A Cult-Classic Sondheim Flop And An Essential New Recording An updated recording of Anyone Can Whistle, a now-celebrated musical by composer-lyricist Stephen Sondheim, has some surprises, even for the completist.


Music Reviews

A Cult-Classic Sondheim Flop Gets An Essential New Recording

  • Download
  • <iframe src="https://www.npr.org/player/embed/979959291/980075614" width="100%" height="290" frameborder="0" scrolling="no" title="NPR embedded audio player">
  • Transcript


Because of the pandemic, it's been more than a year since anyone has seen a live Broadway musical. But critic Bob Mondello has been thinking about a musical that was once left for dead - a show about a miracle and, as it happens, one that has benefited recently from a minor miracle.


BOB MONDELLO, BYLINE: Not to put too fine a point on it, but in April of 1964, "Anyone Can Whistle" was a flop. It had a great pedigree - two movie stars making their musical comedy debuts, Angela Lansbury and Lee Remick, both Oscar nominees a year earlier; music and lyrics by that kid, Stephen Sondheim, whose first stint as a Broadway composer, "A Funny Thing Happened On The Way To The Forum," was still packing in crowds in its third smash year. Everything seemed promising, but the show, while zany, was also absurdist and some thought off-putting, perhaps overstepping, as Sondheim would later write, the very thin line between smart and smart ass. The reviews were brutal. Anyone can whistle, said one critic, but no one can sing.


ANGELA LANSBURY: (Singing) Everyone hates me - yes, yes.

MONDELLO: The show barely made it through nine performances. The day after it closed, they recorded this cast album on the cheap, leaving out half the music. But hey, who was going to listen?


LANSBURY: (Singing) Which causes me nervous distress - yes.

MONDELLO: The thing is, Sondheim went on to write a dozen of the most provocative, form-shattering musicals in Broadway history, from the operatic "Sweeney Todd" to the fairy tale-based "Into The Woods." And the seeds of all of them are in "Anyone Can Whistle," so it became a cult favorite. Years later, when Columbia reissued the cast album as a CD, they restored some things - part of a ballet, a song that had been cut in tryouts.


LANSBURY: (Singing) There won't be trumpets or bolts of fire to say...

MONDELLO: But it was still much less than a full recording. Flash forward 56 years to 2020.


MONDELLO: Last March, for Sondheim's 90th birthday, J Records - which specializes in forgotten and obscure musicals - put together what it trumpeted as the first complete recording of "Anyone Can Whistle." In time for his 91st birthday, which is today, they've made it available to the public with a quote from Sondheim saying the new recording gives the show more energy and sparkle than it's ever had. It also gives the listener an hour of additional music played not by the original's pit band, but by a full symphony orchestra.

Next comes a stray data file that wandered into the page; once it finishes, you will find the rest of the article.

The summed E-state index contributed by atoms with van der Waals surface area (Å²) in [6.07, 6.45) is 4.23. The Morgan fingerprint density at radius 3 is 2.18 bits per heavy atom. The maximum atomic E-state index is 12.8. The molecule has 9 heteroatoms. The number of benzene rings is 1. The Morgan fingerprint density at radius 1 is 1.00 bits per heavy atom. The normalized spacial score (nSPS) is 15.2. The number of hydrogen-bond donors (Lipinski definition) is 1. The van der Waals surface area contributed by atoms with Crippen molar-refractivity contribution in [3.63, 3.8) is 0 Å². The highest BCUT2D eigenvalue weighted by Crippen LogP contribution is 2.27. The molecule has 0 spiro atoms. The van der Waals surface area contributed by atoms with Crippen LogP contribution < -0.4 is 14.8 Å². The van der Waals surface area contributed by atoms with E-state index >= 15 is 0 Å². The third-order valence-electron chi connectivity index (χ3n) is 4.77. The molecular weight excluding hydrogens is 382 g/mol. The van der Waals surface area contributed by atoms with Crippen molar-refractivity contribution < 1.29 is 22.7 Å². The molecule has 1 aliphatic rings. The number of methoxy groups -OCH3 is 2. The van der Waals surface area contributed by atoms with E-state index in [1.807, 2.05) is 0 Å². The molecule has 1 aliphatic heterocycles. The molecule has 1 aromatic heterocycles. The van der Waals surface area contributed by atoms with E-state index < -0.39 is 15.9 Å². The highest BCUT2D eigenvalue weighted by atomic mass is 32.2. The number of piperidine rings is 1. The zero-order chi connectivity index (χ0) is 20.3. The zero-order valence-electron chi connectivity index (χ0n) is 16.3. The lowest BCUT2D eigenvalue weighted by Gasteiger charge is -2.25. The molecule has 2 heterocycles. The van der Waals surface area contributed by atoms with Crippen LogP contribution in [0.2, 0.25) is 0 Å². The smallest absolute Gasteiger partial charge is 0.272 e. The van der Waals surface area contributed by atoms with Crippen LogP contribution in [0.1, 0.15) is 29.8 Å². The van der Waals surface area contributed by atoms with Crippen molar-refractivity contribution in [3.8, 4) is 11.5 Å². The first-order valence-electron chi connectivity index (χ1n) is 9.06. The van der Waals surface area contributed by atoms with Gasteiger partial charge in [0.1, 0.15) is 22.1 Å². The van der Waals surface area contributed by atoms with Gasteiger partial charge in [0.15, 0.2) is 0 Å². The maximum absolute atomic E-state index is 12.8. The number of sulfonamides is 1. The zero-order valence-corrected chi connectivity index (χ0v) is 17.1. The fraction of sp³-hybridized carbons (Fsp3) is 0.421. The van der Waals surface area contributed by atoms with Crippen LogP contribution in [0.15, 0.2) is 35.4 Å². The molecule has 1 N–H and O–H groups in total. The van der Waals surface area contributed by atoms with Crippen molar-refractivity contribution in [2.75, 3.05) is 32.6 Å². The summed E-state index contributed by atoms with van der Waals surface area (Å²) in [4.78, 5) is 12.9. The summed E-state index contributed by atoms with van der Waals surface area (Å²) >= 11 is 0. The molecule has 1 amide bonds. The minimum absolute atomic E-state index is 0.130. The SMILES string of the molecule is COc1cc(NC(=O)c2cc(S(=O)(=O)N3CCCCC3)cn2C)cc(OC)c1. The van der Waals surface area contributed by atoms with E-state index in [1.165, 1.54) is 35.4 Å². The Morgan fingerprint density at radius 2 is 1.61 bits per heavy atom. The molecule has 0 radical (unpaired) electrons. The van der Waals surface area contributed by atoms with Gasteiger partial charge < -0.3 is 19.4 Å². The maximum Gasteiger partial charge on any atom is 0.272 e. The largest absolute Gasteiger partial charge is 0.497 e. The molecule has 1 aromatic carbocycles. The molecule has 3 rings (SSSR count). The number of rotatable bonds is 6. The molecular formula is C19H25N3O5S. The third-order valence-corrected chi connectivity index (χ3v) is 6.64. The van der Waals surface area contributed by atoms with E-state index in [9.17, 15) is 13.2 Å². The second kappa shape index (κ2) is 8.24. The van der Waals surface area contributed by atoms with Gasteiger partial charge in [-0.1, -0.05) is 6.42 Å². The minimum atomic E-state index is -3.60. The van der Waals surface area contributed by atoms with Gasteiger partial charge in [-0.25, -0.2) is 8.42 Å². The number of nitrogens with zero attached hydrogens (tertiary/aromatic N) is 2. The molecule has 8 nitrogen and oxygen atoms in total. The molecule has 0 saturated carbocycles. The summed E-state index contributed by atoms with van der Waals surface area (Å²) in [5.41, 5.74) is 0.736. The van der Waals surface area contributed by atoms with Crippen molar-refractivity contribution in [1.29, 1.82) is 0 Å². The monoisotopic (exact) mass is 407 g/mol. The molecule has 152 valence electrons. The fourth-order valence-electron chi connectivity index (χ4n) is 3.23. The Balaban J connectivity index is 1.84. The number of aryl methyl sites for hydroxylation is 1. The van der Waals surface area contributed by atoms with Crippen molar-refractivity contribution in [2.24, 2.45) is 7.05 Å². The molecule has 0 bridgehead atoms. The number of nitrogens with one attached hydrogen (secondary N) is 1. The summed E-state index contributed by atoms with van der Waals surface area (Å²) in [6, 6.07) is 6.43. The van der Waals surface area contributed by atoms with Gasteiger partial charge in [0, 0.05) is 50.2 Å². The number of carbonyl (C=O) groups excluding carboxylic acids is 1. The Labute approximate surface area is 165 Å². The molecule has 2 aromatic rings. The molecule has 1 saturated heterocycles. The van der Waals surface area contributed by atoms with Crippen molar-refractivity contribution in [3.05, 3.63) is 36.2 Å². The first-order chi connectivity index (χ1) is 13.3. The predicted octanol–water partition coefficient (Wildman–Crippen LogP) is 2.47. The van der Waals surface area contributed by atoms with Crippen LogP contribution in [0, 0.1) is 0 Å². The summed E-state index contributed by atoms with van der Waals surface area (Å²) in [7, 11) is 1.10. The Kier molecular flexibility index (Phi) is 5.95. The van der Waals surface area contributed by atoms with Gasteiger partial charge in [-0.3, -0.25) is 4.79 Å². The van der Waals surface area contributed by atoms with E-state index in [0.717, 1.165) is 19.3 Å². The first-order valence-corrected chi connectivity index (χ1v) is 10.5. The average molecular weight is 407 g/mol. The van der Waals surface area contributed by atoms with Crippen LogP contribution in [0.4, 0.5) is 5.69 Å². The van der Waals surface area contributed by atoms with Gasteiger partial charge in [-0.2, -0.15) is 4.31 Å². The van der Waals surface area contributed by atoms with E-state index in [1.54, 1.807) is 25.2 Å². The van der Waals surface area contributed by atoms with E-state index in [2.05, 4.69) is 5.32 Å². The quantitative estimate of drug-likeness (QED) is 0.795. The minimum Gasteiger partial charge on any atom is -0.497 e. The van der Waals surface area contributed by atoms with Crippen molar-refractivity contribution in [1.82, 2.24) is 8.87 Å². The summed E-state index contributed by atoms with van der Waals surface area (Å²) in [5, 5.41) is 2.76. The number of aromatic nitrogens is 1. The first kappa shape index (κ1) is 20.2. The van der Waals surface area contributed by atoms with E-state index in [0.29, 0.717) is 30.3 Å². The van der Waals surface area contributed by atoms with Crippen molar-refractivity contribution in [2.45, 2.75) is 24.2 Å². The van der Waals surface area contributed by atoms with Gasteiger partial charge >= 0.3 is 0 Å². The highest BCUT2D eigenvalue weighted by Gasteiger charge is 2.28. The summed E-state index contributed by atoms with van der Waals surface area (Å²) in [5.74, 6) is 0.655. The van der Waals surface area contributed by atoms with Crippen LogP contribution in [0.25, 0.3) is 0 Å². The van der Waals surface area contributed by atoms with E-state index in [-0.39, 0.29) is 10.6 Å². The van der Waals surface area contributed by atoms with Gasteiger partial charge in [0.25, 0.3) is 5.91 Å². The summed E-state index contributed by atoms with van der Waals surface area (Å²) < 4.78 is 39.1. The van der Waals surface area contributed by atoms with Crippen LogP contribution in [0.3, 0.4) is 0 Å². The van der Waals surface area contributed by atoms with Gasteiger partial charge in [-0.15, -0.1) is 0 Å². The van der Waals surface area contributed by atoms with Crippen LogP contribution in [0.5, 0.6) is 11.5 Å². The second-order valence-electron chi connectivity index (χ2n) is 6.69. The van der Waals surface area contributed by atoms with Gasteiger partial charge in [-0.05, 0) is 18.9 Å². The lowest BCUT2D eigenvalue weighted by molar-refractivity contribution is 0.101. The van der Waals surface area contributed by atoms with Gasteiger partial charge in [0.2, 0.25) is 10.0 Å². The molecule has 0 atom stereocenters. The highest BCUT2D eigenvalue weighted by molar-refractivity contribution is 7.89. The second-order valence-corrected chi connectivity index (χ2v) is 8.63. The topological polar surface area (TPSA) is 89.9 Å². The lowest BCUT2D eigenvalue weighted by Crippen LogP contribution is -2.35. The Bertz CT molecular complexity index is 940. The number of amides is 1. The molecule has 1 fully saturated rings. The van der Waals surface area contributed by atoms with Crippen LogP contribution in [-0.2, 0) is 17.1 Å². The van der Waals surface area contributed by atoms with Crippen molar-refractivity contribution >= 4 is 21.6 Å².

MONDELLO: This is a restored part of an overture that had been cut almost in half for the original cast album, a rush job that hit stores just five days after the cast scattered. This new recording was significantly less rushed. Much of it, in fact, was taped 24 years ago, with leading roles played by Julia McKenzie and Maria Friedman, who'd headed the original London casts of quite a few Sondheim shows by then. Friedman hadn't just performed Sondheim's work, she'd also directed it. So her approach to the title tune here is acted to a fare thee well.


MARIA FRIEDMAN: (Singing) Anyone can whistle. That's what they say - easy. Anyone can whistle any old day - easy.

MONDELLO: This sort of whispered intimacy is not how you'd likely perform this song on Broadway. Where the original had a buffed-by-audiences liveness, this new recording is clearly studio crafted. On the other hand, it compensates by including stagey bits that didn't make the LP - dialogue, dance arrangements and the original's sort of "Into The Woods"-like narration.


ARTHUR LAURENTS: Our setting is the main square of a town that is so broke only a miracle can save it. Look at its citizens.

MONDELLO: That's the late Arthur Laurents, Sondheim's collaborator not just on this show, but earlier on "West Side Story" and "Gypsy." He wrote the dialogue and directed "Anyone Can Whistle" in '64, so who better to set the scene?


LAURENTS: There is one place in this town that's still doing business. That's the Cookie Jar, a sanatorium for the socially pressured.

MONDELLO: Even dedicated Sondheim fans will be discovering that bit. And one other treat that I've not heard on the cast album of any musical ever - the exit music. Not the curtain call music, though that's here, too. The exit music the band plays after the bows, when the audience is heading up the aisles. I've heard it for decades, always bouncy and lively and jazzy.

And I always thought it was cool that with the singers and dancers off in their dressing rooms, the musicians were finally able to cut loose, have some fun. Except, of course, they're not improvising. They're still on the clock. With a symphony orchestra swinging to beat the band, I realized something that had simply never occurred to me. It always sounds like the musicians are having a ball because the music is written that way. Can't wait to get back in a theater with that little tidbit tucked in my brain.

I'm Bob Mondello.


Copyright © 2021 NPR. All rights reserved. Visit our website terms of use and permissions pages at www.npr.org for further information.

NPR transcripts are created on a rush deadline by Verb8tm, Inc., an NPR contractor, and produced using a proprietary transcription process developed with NPR. This text may not be in its final form and may be updated or revised in the future. Accuracy and availability may vary. The authoritative record of NPR’s programming is the audio record.